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VOL. 43 | NO. 18 | Friday, May 3, 2019

Retirement planning warning: Income will likely peak in 40s

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Most retirement calculators are optimistic to a fault. They assume our incomes will rise throughout our working lives, or at least stay roughly the same.

In reality, our incomes are likely to peak years – and sometimes decades – before we retire. Consider this:

• People’s biggest wage increases tend to happen in their 20s and 30s, with more modest increases in midlife followed by declines, a 2016 analysis of Social Security earnings records underwritten by the Federal Reserve Bank of New York finds.

• Most people’s incomes peak by age 45, the researchers found, although the top 20% of earners peaked in their 50s.

• More than half of those who enter their 50s with a stable job are laid off or otherwise forced out the door, and the vast majority don’t recover financially, analysis by ProPublica and the Urban Institute finds.

These may be grim statistics, but if you’re tempted to put off saving for retirement, take heed.

“When you’re 40 and things are going well, you think, ‘OK, I can see when things are going to get better and that’s when I can save for retirement,’” says Gary Burtless, an economist with the Brookings Institution who studies earnings patterns. “And those days just don’t come.”

Biggest gains come early

What’s true on average for a group of people may not be true for an individual, of course. Understanding these general patterns, though, could help people make better decisions about spending, saving and when to retire.

Generally, the more education people have, the more money they make over their lifetime and the later their earnings peak, Burtless says.

“For somebody with a position like professor at a university, it might be when they’re in the second half of their 50s, as opposed to the second half of their 30s, which it might be for your brother-in-law who failed to complete high school,” Burtless says.

But the 50s tends to be a dangerous decade for workers, according to ProPublica, an independent nonprofit newsroom, and the Urban Institute, a nonprofit think tank that researches social and economic issues.

The researchers found 56% of full-time, full-year workers ages 51 to 54 suffered an involuntary job loss after age 50 that had a substantial economic impact, either by reducing their earnings at least 50% or resulting in six months or more of unemployment. The median household income of these workers dropped 42%, and only one in 10 ever earned as much after they left their jobs as before. An additional 9% left their jobs involuntarily for personal reasons such as health. The analysis was based on data from the University of Michigan Health and Retirement Study, which tracks 20,000 people in the U.S.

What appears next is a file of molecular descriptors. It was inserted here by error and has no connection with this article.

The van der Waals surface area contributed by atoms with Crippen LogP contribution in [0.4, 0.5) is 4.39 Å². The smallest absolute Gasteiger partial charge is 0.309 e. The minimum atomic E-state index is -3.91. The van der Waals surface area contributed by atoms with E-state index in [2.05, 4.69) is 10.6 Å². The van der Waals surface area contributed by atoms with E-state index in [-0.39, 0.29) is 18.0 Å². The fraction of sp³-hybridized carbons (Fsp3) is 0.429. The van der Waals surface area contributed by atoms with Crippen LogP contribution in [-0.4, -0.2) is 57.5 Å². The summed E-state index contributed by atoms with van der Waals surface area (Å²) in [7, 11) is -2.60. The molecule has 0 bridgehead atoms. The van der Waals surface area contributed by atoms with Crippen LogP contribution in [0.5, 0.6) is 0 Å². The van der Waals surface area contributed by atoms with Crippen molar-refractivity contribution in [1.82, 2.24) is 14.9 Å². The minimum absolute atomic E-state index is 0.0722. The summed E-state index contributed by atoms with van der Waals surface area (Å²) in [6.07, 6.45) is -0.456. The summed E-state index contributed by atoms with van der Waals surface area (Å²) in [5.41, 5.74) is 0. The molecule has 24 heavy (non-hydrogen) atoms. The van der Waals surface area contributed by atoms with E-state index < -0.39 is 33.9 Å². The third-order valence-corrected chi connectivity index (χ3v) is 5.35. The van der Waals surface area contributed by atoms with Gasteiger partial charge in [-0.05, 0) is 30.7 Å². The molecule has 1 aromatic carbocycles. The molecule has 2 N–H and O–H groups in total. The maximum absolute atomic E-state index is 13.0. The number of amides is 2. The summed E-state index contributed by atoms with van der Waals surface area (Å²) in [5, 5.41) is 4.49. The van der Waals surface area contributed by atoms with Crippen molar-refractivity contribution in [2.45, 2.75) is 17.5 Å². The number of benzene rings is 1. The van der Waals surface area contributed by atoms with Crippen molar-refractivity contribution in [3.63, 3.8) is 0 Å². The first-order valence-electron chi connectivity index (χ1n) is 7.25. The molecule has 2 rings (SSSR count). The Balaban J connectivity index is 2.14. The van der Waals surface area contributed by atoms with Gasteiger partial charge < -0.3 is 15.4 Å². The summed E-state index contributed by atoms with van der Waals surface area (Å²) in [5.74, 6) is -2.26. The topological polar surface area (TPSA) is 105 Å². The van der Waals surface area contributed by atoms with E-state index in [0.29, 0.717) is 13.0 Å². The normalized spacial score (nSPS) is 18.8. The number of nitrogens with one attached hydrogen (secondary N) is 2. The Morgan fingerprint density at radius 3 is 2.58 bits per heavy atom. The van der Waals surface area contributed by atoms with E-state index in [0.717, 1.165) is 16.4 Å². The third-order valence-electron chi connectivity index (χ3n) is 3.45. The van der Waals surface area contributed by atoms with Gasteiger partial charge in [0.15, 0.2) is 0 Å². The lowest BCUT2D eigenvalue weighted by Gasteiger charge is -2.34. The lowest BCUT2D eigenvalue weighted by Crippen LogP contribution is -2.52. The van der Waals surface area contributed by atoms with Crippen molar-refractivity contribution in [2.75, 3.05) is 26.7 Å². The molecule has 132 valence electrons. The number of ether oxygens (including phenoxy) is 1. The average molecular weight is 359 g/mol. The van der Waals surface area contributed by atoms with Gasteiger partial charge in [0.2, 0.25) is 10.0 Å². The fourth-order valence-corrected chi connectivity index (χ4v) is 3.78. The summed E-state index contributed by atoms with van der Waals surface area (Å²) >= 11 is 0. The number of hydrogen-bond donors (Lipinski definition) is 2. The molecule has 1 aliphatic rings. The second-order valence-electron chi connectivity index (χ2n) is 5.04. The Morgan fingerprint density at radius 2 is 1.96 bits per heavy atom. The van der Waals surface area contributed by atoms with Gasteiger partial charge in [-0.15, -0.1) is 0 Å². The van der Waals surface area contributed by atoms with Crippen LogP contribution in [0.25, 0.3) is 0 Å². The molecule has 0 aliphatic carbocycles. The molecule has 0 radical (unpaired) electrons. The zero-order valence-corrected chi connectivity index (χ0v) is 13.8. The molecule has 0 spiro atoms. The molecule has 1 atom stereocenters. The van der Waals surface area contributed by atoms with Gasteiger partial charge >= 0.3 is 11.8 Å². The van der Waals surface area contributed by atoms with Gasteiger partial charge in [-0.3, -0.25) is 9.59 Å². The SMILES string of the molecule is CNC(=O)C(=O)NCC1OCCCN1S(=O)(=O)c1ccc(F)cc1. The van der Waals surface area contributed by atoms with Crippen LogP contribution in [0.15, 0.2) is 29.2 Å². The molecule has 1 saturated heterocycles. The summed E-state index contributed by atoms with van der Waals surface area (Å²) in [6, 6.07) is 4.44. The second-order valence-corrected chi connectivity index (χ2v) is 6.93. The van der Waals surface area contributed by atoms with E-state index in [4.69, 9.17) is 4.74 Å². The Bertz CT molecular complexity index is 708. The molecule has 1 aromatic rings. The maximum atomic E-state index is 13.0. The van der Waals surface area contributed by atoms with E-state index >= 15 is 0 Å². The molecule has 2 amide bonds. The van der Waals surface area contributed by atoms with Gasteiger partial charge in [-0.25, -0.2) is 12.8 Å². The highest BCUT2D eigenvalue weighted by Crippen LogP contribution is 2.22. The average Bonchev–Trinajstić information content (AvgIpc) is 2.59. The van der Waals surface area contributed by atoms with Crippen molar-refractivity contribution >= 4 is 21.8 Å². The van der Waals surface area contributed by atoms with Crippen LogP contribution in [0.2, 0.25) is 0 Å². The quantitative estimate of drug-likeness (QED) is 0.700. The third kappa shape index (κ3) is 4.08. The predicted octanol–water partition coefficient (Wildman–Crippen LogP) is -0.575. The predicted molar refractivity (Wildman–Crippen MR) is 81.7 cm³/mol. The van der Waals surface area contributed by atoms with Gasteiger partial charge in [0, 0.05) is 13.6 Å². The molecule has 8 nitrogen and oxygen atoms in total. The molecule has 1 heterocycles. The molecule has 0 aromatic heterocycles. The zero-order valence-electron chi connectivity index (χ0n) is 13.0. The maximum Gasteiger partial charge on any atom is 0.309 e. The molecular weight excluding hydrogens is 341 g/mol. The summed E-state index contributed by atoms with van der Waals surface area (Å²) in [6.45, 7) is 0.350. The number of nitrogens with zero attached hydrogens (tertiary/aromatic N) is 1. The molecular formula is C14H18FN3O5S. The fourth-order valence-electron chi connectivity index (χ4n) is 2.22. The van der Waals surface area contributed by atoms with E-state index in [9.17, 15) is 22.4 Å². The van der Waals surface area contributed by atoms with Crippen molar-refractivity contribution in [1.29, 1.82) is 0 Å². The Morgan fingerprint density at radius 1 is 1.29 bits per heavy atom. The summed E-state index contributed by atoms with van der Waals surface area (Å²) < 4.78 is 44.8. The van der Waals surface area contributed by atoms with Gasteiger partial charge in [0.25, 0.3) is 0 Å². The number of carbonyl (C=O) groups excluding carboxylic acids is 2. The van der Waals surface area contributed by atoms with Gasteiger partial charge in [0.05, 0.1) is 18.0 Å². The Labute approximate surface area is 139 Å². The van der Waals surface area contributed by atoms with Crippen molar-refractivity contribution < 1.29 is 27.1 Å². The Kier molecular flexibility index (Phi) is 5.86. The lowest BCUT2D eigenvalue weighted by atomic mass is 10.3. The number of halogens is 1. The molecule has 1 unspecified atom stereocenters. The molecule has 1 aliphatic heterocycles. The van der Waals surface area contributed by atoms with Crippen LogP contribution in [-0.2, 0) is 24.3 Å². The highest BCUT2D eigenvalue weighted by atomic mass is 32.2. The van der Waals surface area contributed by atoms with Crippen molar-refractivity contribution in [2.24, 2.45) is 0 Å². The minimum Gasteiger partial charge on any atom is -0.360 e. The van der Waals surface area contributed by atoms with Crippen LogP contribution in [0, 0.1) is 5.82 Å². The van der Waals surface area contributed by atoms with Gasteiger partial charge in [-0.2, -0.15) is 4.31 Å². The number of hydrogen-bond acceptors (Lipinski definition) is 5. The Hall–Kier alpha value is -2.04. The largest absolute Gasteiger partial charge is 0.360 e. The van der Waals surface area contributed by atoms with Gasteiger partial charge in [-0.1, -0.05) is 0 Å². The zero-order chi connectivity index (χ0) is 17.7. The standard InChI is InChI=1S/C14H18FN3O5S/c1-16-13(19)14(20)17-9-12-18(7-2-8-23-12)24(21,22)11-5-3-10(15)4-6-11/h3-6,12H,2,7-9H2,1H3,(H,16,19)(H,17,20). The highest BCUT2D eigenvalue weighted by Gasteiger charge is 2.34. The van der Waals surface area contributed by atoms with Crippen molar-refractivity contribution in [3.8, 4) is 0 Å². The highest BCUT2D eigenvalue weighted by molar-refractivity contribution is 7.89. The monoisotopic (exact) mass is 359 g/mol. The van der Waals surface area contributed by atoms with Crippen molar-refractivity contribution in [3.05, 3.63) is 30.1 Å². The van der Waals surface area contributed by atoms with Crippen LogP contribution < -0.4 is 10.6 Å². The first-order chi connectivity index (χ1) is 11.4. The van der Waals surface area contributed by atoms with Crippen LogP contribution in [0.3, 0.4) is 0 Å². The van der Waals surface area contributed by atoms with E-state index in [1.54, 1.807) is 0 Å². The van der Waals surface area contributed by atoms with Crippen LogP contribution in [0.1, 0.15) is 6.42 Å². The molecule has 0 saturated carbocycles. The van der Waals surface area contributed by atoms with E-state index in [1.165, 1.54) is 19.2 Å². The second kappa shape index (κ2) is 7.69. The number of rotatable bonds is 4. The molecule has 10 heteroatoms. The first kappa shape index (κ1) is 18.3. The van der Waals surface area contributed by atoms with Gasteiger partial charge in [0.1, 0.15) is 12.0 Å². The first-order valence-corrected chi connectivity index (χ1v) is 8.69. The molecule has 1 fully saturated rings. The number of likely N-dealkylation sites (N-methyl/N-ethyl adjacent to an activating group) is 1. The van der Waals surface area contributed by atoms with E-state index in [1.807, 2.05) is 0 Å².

Save early, avoid lifestyle creep

Job disruptions and declining earnings help explain why so many people in their 60s have so little saved, Burtless says.

“Instead of having those last years when you no longer have children in the house to bulk up your savings, you are using up your savings even before you reach retirement age,” he says.

People entering their 50s without having saved enough for retirement may need to plan to work longer, or cut their expenses, rather than assume rising incomes will help them make up the deficit, says certified financial planner Michael Kitces, who blogs at Nerd’s Eye View.

Kitces advises people in their 20s and 30s to commit to putting half of their raises into retirement funds. Since those raises are likely to be largest in the early years, saving half can jump-start retirement funds while limiting “lifestyle inflation,” or the tendency to spend more as income increases.

It can be tempting to take on a big mortgage, for instance, thinking that future salary boosts will make the payments more manageable, or to celebrate a raise by buying a fancier car. If your income doesn’t rise – or starts to drop – it can be painful to downsize or go back to plainer vehicles. (Also, the more expensive your lifestyle, the more money you’ll need to retire.)

“Recognize that it’s a lot harder to remove something from our lives than it is to just not add it to our lives in the first place,” Kitces says.

Liz Weston is a columnist at NerdWallet, a certified financial planner and author of “Your Credit Score.” Email: lweston@nerdwallet.com. Twitter: @lizweston.

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